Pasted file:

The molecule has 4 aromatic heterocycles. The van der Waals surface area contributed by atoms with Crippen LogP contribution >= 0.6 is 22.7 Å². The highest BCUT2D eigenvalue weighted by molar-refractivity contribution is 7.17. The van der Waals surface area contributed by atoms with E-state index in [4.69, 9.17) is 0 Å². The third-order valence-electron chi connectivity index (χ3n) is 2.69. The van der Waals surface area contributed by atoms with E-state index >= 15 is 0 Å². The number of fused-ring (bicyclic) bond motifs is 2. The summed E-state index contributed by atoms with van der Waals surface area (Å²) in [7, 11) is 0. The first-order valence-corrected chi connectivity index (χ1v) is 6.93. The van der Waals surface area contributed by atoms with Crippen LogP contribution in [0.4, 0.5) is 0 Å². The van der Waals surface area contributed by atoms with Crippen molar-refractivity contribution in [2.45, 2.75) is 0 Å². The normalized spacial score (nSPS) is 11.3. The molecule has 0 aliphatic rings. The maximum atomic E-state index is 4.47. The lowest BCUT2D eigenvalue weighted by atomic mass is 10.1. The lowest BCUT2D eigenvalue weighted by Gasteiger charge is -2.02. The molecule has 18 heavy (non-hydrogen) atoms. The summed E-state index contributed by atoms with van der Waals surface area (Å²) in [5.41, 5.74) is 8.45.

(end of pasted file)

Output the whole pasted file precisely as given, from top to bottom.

The molecule has 4 aromatic heterocycles. The van der Waals surface area contributed by atoms with Crippen LogP contribution >= 0.6 is 22.7 Å². The highest BCUT2D eigenvalue weighted by molar-refractivity contribution is 7.17. The van der Waals surface area contributed by atoms with E-state index in [4.69, 9.17) is 0 Å². The third-order valence-electron chi connectivity index (χ3n) is 2.69. The van der Waals surface area contributed by atoms with E-state index >= 15 is 0 Å². The number of fused-ring (bicyclic) bond motifs is 2. The summed E-state index contributed by atoms with van der Waals surface area (Å²) in [7, 11) is 0. The first-order valence-corrected chi connectivity index (χ1v) is 6.93. The van der Waals surface area contributed by atoms with Crippen LogP contribution in [0.4, 0.5) is 0 Å². The van der Waals surface area contributed by atoms with Crippen molar-refractivity contribution in [2.45, 2.75) is 0 Å². The normalized spacial score (nSPS) is 11.3. The molecule has 0 aliphatic rings. The maximum atomic E-state index is 4.47. The lowest BCUT2D eigenvalue weighted by atomic mass is 10.1. The lowest BCUT2D eigenvalue weighted by Gasteiger charge is -2.02. The molecule has 18 heavy (non-hydrogen) atoms. The summed E-state index contributed by atoms with van der Waals surface area (Å²) in [5.41, 5.74) is 8.45.